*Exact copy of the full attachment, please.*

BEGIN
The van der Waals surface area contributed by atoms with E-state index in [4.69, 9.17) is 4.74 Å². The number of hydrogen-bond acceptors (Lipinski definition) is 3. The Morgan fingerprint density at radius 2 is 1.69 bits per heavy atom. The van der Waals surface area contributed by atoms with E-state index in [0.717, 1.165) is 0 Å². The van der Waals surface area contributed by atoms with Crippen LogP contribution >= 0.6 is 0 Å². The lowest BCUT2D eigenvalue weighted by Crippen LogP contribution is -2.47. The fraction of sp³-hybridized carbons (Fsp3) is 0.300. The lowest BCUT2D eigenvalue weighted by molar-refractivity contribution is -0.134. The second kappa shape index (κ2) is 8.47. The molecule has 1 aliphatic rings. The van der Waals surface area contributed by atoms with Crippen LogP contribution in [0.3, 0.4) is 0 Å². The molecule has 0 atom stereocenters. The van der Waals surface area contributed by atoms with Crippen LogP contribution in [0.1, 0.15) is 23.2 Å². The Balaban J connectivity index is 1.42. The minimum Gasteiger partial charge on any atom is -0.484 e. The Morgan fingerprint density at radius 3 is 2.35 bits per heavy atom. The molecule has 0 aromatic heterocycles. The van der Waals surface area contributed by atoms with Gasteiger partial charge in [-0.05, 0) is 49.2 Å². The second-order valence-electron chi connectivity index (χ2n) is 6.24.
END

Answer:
The van der Waals surface area contributed by atoms with E-state index in [4.69, 9.17) is 4.74 Å². The number of hydrogen-bond acceptors (Lipinski definition) is 3. The Morgan fingerprint density at radius 2 is 1.69 bits per heavy atom. The van der Waals surface area contributed by atoms with E-state index in [0.717, 1.165) is 0 Å². The van der Waals surface area contributed by atoms with Crippen LogP contribution >= 0.6 is 0 Å². The lowest BCUT2D eigenvalue weighted by Crippen LogP contribution is -2.47. The fraction of sp³-hybridized carbons (Fsp3) is 0.300. The lowest BCUT2D eigenvalue weighted by molar-refractivity contribution is -0.134. The second kappa shape index (κ2) is 8.47. The molecule has 1 aliphatic rings. The van der Waals surface area contributed by atoms with Crippen LogP contribution in [0.3, 0.4) is 0 Å². The molecule has 0 atom stereocenters. The van der Waals surface area contributed by atoms with Crippen LogP contribution in [0.1, 0.15) is 23.2 Å². The Balaban J connectivity index is 1.42. The minimum Gasteiger partial charge on any atom is -0.484 e. The Morgan fingerprint density at radius 3 is 2.35 bits per heavy atom. The molecule has 0 aromatic heterocycles. The van der Waals surface area contributed by atoms with Gasteiger partial charge in [-0.05, 0) is 49.2 Å². The second-order valence-electron chi connectivity index (χ2n) is 6.24.